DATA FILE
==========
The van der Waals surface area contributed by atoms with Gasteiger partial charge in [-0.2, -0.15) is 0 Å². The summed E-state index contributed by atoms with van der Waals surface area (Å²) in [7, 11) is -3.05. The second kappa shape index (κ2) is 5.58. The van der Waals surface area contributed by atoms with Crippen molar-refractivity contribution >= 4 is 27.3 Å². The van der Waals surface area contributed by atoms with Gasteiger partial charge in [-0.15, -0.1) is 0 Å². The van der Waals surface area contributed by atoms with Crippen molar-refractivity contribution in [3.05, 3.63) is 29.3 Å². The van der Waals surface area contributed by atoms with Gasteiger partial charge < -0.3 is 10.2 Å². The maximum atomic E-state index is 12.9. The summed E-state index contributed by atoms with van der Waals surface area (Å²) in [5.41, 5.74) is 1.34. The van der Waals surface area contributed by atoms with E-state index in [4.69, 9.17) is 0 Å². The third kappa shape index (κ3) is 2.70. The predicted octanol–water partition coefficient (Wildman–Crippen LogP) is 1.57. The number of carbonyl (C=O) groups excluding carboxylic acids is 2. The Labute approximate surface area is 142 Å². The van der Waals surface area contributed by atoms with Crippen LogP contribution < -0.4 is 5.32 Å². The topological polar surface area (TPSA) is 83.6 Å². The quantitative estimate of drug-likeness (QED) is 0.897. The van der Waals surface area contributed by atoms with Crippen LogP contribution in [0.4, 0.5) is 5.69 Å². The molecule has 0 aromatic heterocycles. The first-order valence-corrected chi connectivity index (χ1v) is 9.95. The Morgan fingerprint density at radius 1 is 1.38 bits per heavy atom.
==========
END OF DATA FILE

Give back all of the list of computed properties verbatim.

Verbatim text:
The van der Waals surface area contributed by atoms with Gasteiger partial charge in [-0.2, -0.15) is 0 Å². The summed E-state index contributed by atoms with van der Waals surface area (Å²) in [7, 11) is -3.05. The second kappa shape index (κ2) is 5.58. The van der Waals surface area contributed by atoms with Crippen molar-refractivity contribution >= 4 is 27.3 Å². The van der Waals surface area contributed by atoms with Gasteiger partial charge in [-0.15, -0.1) is 0 Å². The van der Waals surface area contributed by atoms with Crippen molar-refractivity contribution in [3.05, 3.63) is 29.3 Å². The van der Waals surface area contributed by atoms with Gasteiger partial charge < -0.3 is 10.2 Å². The maximum atomic E-state index is 12.9. The summed E-state index contributed by atoms with van der Waals surface area (Å²) in [5.41, 5.74) is 1.34. The van der Waals surface area contributed by atoms with E-state index in [4.69, 9.17) is 0 Å². The third kappa shape index (κ3) is 2.70. The predicted octanol–water partition coefficient (Wildman–Crippen LogP) is 1.57. The number of carbonyl (C=O) groups excluding carboxylic acids is 2. The Labute approximate surface area is 142 Å². The van der Waals surface area contributed by atoms with Crippen LogP contribution < -0.4 is 5.32 Å². The topological polar surface area (TPSA) is 83.6 Å². The quantitative estimate of drug-likeness (QED) is 0.897. The van der Waals surface area contributed by atoms with Crippen LogP contribution in [0.4, 0.5) is 5.69 Å². The molecule has 0 aromatic heterocycles. The first-order valence-corrected chi connectivity index (χ1v) is 9.95. The Morgan fingerprint density at radius 1 is 1.38 bits per heavy atom.